By Tom Allon
Conventional wisdom is rarely correct in political campaigns, and early front-runners also don’t often make it first to the finish line. Just ask Hillary Clinton, Christine Quinn or Mark Green.
The old fable of the tortoise and the hare comes to mind when reflecting on the recent Democratic mayoral campaign. Slow and steady won the race, and I must tip my hat to city Public Advocate Bill de Blasio and his entire campaign team, especially his exceptionally talented TV commercial producer John Del Cecato.
De Blasio ran the most authentic campaign, and his message was clear from the start. He didn’t waver when he was way back in the polls and he confidently continued to lay out a different vision for the future than his opponents.
De Blasio is an appealing and likable man. I got to know him and meet his wife during the campaign — when I was running — and even though he and I occasionally disagreed on some issues, he was always respectful. We even developed a light-hearted banter about our different views. I came to respect and admire him more as the campaign continued, and if he wins in November, he has the potential to be a strong mayor.
De Blasio’s rise is also a product of an interesting geographic shift in our city: He is from Brooklyn, which has climbed out of Manhattan’s shadow in the past decade and is the place talented young people yearn to live and work. As the first mayor from outside Manhattan in a while, it will be interesting to see how de Blasio is able to equalize opportunity for all New Yorkers.
Joe Lhota, the Republican nominee, is also a Brooklyn resident and he has an impressive background that would make him a potentially strong mayor. Yet the party registration disparity — six Dems to every Republican — and the shifting demographics of the city make his candidacy an uphill climb.
De Blasio is too smart and humble to make some of the same mistakes Democratic nominee Mark Green made in 2001 that cost him the election to Mike Bloomberg. As many are saying, it will take an extraordinary event for Lhota to catch de Blasio, who is ahead by 43 points in the first poll.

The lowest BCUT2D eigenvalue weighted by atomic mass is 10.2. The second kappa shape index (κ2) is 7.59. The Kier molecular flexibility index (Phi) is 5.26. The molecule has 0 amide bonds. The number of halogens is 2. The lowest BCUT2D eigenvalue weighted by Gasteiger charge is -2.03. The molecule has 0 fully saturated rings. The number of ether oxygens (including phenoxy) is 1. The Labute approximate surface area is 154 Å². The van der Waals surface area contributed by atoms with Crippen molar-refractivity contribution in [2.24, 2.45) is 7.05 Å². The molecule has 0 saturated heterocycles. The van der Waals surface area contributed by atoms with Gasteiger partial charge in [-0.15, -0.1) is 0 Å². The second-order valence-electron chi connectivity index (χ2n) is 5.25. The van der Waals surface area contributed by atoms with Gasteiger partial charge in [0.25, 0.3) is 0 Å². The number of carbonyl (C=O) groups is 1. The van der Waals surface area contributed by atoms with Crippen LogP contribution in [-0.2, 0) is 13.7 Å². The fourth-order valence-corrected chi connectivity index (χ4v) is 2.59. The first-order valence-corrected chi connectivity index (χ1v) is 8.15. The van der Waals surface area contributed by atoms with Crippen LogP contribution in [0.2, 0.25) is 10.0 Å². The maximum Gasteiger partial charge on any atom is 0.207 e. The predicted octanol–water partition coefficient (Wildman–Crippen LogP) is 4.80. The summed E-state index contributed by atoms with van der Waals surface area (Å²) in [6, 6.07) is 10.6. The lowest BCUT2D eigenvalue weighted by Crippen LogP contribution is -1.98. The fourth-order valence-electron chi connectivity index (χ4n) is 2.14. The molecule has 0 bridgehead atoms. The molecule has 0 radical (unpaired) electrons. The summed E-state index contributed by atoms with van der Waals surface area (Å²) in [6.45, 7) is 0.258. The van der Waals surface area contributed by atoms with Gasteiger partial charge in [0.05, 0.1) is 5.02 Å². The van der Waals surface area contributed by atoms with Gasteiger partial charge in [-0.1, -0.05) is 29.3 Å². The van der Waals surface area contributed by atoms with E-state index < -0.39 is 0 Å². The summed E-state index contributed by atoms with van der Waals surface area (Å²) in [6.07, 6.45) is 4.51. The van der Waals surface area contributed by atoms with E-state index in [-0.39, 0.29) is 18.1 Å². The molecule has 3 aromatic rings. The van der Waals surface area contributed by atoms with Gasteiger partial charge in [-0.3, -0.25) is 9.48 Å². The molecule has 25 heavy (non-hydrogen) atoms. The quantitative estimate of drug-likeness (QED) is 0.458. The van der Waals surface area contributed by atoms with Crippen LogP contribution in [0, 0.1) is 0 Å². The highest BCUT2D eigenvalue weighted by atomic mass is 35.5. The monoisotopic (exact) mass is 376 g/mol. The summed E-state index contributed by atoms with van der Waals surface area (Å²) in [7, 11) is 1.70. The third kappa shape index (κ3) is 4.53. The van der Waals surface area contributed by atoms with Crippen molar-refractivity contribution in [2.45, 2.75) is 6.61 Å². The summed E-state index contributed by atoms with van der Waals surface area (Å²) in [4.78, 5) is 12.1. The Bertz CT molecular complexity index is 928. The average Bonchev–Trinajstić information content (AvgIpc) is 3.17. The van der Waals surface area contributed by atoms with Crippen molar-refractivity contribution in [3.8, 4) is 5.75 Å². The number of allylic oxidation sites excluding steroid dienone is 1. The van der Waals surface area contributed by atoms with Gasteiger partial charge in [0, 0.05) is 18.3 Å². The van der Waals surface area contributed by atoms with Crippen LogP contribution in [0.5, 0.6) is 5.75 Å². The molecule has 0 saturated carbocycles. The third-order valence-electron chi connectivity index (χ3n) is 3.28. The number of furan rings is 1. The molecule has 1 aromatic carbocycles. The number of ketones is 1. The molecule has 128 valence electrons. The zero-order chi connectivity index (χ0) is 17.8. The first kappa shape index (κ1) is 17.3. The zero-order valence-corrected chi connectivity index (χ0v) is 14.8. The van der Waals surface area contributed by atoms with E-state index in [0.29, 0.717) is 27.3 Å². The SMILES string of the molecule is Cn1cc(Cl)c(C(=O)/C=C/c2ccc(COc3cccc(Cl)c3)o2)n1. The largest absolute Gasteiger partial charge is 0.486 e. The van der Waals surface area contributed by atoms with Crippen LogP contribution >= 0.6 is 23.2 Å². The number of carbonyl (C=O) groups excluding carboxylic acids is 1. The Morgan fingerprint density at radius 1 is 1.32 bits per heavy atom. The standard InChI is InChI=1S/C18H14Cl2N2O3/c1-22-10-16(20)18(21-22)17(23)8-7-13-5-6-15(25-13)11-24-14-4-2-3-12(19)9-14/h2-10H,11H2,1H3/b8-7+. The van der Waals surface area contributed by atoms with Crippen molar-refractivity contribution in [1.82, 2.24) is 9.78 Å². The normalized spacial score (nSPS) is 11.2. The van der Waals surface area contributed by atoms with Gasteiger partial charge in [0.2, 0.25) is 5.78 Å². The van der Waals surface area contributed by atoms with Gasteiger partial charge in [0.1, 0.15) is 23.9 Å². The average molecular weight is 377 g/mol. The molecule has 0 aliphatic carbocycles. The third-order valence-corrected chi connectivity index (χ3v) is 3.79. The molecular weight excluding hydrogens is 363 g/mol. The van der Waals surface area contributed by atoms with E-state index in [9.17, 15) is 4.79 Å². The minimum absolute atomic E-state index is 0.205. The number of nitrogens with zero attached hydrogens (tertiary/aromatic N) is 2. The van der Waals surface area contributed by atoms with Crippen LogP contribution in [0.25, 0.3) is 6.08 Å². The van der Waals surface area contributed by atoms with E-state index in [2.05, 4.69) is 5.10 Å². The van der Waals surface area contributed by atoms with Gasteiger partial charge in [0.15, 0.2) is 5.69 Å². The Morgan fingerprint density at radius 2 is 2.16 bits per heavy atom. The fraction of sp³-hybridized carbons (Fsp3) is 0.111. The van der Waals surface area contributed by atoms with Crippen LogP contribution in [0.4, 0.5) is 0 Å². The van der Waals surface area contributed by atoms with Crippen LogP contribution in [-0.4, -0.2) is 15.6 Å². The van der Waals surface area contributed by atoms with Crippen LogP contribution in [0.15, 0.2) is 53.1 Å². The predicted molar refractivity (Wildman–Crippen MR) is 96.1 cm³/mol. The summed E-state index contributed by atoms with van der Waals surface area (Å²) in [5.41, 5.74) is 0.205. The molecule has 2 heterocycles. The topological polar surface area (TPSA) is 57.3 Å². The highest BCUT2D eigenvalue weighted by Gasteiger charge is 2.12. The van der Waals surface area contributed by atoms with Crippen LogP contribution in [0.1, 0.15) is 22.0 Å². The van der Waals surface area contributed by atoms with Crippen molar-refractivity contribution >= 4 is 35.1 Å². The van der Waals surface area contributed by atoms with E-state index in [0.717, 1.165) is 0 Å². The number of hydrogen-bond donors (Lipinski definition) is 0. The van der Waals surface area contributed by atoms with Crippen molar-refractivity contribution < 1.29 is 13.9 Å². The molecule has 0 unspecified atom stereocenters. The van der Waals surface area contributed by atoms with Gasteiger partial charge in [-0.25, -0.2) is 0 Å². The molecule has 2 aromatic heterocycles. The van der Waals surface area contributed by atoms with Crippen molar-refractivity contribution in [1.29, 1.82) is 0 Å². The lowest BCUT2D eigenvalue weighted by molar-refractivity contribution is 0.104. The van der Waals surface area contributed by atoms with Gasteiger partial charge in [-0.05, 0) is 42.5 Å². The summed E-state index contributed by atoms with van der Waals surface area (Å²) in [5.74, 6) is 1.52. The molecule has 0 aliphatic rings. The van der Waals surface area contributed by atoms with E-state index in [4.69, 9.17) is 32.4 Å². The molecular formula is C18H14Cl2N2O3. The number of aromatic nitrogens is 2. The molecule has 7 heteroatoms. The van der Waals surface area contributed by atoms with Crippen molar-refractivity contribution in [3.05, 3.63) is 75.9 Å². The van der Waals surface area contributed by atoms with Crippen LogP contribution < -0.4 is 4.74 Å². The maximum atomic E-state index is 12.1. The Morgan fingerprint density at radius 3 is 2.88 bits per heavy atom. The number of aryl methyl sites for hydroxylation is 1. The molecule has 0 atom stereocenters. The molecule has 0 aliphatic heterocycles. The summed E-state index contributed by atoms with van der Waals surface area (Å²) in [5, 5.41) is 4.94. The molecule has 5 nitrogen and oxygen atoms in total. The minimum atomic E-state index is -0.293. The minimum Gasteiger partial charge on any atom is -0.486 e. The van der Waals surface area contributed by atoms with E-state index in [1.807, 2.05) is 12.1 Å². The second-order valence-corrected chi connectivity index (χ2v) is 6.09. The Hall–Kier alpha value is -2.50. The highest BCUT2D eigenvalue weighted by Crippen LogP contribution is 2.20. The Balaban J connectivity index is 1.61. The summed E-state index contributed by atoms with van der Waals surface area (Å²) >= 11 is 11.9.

But in politics, anything can happen.
De Blasio’s campaign team and coherent message bodes well for an effective administration. One of the most important aspects of the mayor’s job is to pick great deputy mayors and commissioners. If the campaign team is proof of de Blasio’s ability to spot talent, we can be confident he will bring the best and the brightest to City Hall. In fact, if he wins, I wouldn’t be surprised if de Blasio brings in talent from around the country to energize city government with new ideas and the best practices from other cities.
One thing that would also be interesting to see is if de Blasio would potentially take a page from President Barack Obama’s — and Abraham Lincoln’s — playbook and form a “team of rivals.” Would Christine Quinn make a good deputy as Hillary Clinton made a great U.S. secretary of state? If Obama and Clinton could patch up their rivalry, there’s no reason de Blasio and Quinn couldn’t bury the hatchet for the good of the city.
Who would be de Blasio’s police commissioner, arguably the second most important job in the city? I like former Police Commissioner Bill Bratton, who seems willing to come back to his old job. His track record in New York and Los Angeles would lead me to believe he would be the right commissioner to mend stop-and-frisk but still maintain the city’s record-breaking run of crime reduction.
For city schools chancellor, de Blasio is likely to pick someone who will anger the charter school and education reform community. Although it’s hard to imagine de Blasio continuing the Bloomberg administration’s hard-charging school reform agenda, it will be tricky to switch gears quickly, particularly with the new Common Core curriculum bedeviling educators around the city. This key choice of chancellor will be telling about de Blasio’s plans for his first term.
This is all theoretical now because there are still six weeks left until the general election, but based on his poll lead, it might make sense to start getting used to spelling de Blasio’s last name.
Or just start preparing to call him “Hizzoner,” a favorite appellation of the late Ed Koch.
Tom Allon, president of City & State NY, was a Republican and Liberal Party-backed mayoral candidate in 2013 before he left to return to the private sector. Reach him at email@example.com.